“How I Thrift” Featuring Patrice J. Williams

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Photo: Whitneynicjames.com

Photo: Whitneynicjames.com

If you’re already an avid thrifter, you know that the art of thrifting comes first, and the act of buying comes second. Anything you desire can come from a thrift store. All the things that you need are available at thrift stores. Yet, it’s the experience of discovering a one-of-a-kind item that is cherished by those who’ve turned their backs on retail. Being there at the right time is key, which means going to thrift stores often is imperative. Patrice J. Williams, author of book and blog Looking Fly On A Dime, has made a career out of visiting the right thrift stores at the right time. An artful shopper and stylist, Patrice took a New York minute to catch up with one of our favorite thrift store critics and reveal a few secondhand-fashion secrets and finds. Listen in on their conversation below!

Photo: Smartycents.com

Photo: Smartycents.com

I was thrilled to get an interview with today’s subject, Patrice J. Williams, whose thrifting advice book, Looking Fly on A Dime, is available from Amazon. I found her through her blog of the same name, which features thrifty fashion tips as well as pics of great outfits she’s thrifted in her home base, New York City. She always looks great, so you know she knows what she’s talking about. If you want to start thrifting but aren’t sure how, pick up a copy of her book!

patrice

When did you first start thrifting, and why?

My mom tells me I loved thrifting as a child, but I don’t remember that. My first recollection of thrift shopping was my sophomore year of college at Temple University. I needed an outfit for an induction ceremony but had nothing to wear and was too broke to buy something at a department store. I stumbled across a thrift shop and immediately found a brown top and faux suede pencil skirt that was perfect. Since then, I’ve been hooked.

Where do you thrift shop? Specific recommendations in your area would be great!

I love thrifting throughout NYC. The Salvation Army on 46th street is super organized and a place I always find cute dresses and vintage blouses. My go-to shop for a serious bang for my buck is Housing Works in Brooklyn, where you can buy an entire bag of clothing at their Buy the Bag event for $25 per bag. I also recommend Udelco’s Vintage Warehouse in New Jersey where the clothes are organized in bins based on decades and styles.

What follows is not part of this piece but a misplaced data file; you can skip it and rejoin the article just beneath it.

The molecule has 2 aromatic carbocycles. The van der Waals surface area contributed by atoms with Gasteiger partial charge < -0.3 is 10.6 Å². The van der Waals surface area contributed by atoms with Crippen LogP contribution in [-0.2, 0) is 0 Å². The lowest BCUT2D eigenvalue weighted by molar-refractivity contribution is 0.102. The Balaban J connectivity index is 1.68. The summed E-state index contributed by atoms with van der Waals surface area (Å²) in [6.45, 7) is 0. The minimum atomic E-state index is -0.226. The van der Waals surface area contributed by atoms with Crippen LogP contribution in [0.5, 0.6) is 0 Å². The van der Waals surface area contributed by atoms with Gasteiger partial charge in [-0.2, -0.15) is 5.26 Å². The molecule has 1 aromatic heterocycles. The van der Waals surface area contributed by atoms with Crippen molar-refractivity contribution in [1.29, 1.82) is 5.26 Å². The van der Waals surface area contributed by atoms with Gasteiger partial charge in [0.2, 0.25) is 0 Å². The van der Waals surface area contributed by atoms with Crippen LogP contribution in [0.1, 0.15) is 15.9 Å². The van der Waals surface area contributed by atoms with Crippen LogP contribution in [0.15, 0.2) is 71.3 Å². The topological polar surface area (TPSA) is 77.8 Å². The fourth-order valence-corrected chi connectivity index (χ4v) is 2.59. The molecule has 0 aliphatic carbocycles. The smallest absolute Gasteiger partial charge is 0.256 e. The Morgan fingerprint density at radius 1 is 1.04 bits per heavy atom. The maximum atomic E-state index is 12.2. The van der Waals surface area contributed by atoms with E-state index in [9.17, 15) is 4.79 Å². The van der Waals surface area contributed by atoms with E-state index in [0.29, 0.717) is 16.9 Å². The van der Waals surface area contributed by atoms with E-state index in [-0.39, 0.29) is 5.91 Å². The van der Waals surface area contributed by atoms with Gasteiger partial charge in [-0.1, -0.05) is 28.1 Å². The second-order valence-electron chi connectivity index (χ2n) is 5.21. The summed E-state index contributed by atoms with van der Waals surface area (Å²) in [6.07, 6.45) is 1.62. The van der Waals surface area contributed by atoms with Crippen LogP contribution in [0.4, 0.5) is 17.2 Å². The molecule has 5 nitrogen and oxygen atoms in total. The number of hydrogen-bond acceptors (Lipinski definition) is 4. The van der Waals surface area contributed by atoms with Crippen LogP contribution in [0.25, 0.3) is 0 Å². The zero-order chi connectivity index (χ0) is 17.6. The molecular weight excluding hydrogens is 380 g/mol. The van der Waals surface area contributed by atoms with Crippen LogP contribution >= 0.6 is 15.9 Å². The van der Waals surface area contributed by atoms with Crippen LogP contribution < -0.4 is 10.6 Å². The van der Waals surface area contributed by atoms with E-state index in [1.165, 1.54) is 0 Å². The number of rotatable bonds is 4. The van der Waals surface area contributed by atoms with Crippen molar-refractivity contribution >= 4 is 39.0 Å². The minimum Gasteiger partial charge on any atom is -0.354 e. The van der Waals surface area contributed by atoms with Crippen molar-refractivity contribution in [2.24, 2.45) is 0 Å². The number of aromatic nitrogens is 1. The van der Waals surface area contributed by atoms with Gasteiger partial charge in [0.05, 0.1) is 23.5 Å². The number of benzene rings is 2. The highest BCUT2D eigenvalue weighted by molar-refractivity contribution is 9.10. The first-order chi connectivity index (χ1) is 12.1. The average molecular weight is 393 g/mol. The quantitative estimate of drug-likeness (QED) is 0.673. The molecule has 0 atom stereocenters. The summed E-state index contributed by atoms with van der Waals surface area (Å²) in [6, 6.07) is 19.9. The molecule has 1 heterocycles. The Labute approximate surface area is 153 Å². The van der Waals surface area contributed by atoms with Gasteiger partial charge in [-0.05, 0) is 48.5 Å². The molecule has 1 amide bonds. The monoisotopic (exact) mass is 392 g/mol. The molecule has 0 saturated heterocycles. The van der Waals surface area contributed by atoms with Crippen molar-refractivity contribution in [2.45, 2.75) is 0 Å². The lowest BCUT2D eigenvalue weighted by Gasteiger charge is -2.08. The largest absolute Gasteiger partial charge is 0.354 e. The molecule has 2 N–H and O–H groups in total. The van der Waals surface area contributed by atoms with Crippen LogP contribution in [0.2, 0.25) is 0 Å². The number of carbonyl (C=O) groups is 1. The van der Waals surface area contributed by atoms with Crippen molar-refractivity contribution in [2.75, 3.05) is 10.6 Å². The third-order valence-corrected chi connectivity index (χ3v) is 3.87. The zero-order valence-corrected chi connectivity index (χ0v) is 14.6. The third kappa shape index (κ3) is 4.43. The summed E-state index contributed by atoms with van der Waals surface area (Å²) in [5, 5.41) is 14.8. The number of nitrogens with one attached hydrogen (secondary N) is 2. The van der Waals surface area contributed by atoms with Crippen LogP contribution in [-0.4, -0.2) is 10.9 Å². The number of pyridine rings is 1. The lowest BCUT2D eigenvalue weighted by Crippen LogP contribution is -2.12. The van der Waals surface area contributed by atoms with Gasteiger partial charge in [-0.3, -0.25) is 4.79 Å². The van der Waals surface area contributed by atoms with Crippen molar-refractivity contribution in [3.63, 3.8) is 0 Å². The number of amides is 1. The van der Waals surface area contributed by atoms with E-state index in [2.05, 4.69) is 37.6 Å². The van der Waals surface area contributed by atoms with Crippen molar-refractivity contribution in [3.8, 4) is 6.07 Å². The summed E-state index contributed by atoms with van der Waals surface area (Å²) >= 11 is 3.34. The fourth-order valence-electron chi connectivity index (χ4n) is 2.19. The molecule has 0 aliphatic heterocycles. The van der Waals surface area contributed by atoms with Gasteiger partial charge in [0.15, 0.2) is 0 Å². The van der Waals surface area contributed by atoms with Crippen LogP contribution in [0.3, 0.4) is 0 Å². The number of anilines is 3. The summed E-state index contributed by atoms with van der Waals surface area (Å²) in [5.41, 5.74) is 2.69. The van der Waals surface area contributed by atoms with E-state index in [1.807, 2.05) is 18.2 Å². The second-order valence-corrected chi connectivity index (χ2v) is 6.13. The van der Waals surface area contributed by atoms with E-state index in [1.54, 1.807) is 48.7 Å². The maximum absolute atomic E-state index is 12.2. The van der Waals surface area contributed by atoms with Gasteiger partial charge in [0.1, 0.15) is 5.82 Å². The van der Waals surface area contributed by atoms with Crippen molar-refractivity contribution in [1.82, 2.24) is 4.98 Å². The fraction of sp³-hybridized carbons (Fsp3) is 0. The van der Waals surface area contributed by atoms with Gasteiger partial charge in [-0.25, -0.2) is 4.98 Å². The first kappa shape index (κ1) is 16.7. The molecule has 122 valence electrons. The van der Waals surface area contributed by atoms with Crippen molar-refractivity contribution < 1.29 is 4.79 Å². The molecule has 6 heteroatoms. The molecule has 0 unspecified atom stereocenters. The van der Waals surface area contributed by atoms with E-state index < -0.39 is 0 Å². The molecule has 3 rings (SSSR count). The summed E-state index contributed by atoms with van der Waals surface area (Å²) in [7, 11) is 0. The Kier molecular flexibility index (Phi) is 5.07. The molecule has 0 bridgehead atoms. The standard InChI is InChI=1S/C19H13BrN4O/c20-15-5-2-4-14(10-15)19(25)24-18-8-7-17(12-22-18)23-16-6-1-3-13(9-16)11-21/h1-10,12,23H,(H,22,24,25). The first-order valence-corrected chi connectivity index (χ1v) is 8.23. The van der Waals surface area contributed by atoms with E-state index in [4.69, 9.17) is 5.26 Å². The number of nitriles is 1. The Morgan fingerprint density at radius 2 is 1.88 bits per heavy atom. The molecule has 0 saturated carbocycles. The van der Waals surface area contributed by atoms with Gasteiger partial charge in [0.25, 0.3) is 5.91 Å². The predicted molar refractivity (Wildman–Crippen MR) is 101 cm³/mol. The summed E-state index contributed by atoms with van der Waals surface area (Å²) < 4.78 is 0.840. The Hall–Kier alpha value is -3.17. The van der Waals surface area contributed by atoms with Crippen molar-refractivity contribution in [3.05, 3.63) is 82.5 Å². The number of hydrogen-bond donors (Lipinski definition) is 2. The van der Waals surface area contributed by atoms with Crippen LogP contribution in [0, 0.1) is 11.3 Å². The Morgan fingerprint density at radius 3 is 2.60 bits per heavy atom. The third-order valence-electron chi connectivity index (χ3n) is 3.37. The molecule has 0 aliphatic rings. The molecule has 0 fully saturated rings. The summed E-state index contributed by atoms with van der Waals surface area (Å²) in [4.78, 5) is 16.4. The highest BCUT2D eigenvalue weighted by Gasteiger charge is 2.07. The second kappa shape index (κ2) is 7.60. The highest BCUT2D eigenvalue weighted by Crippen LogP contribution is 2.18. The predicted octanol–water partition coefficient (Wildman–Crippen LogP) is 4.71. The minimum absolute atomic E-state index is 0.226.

Photo: Huffingtonpost.com

Photo: Huffingtonpost.com

What are some of your best finds?

One of my favorite finds is an emerald pleated vintage dress. It was less than $10, and I found it in a small town in Ohio, which proves you don’t need to live in a big city to find amazing secondhand goods. My all time favorite piece is a Christian Dior vintage double breasted coat I bought for $23 last year. It’s a statement-making piece that’s perfect for cold New York winters.

Photo: Tsmallz.com

Photo: Tsmallz.com

What kinds of things do you try to buy used?

I try to buy most things thrifted, besides underwear, of course! Some of my favorite pieces include dresses, vintage blouses and jumpsuits. Also, if there’s a trend I’m on the fence about, I try to find it at a thrift shop and play around with making it work before investing too much money in a trend I might not love or wear for years to come.

Are there any items that are a particularly good deal in your area?

I’ve always found a mixture of everything in the New York tri-state area, but there are amazing deals on vintage secretary and pussybow blouses in particular.

Photo: Lookingflyonadime.com

Photo: Lookingflyonadime.com

Do you have any general tips for anyone without much thrifting experience? Any warnings?

My best tip for new thrifters would be to have realistic expectations. You’re most likely not going to find the garment of your dreams during the first 10 minutes of your first thrifting trip. But with a bit of patience and repeat visits, you’ll find what you want and need. The only warning would be to avoid buying something just because it’s quirky and/or cheap. You’ll come across a lot of stuff like that, but if you don’t really love it, leave it behind. Otherwise you’ll end up with a closet full of garments you don’t really want, and it’s easy to overspend.

Anything else you’d like to add?

I love thrifting so much I wrote the book on it. Looking Fly on a Dime: How to Find Fabulous Fashion at Any Thrift Shop & Make the Cheap Look Chic breaks down the do’s and don’ts of secondhand style. I really wanted to debunk the myth that thrift shopping is dirty or hard to do. Anyone can thrift!

Photo: Lookingflyonadime.com

Photo: Lookingflyonadime.com

Thanks so much, Patrice, and happy thrifting!

 
  • Vanessa Londono

    I love the Buy the Bag events at Housing Works! Do you know of other hidden gems in Brooklyn? I find Beacon’s Closet to be overpriced. Sometimes I find good deals at stoop sales but now it’s getting too cold for those.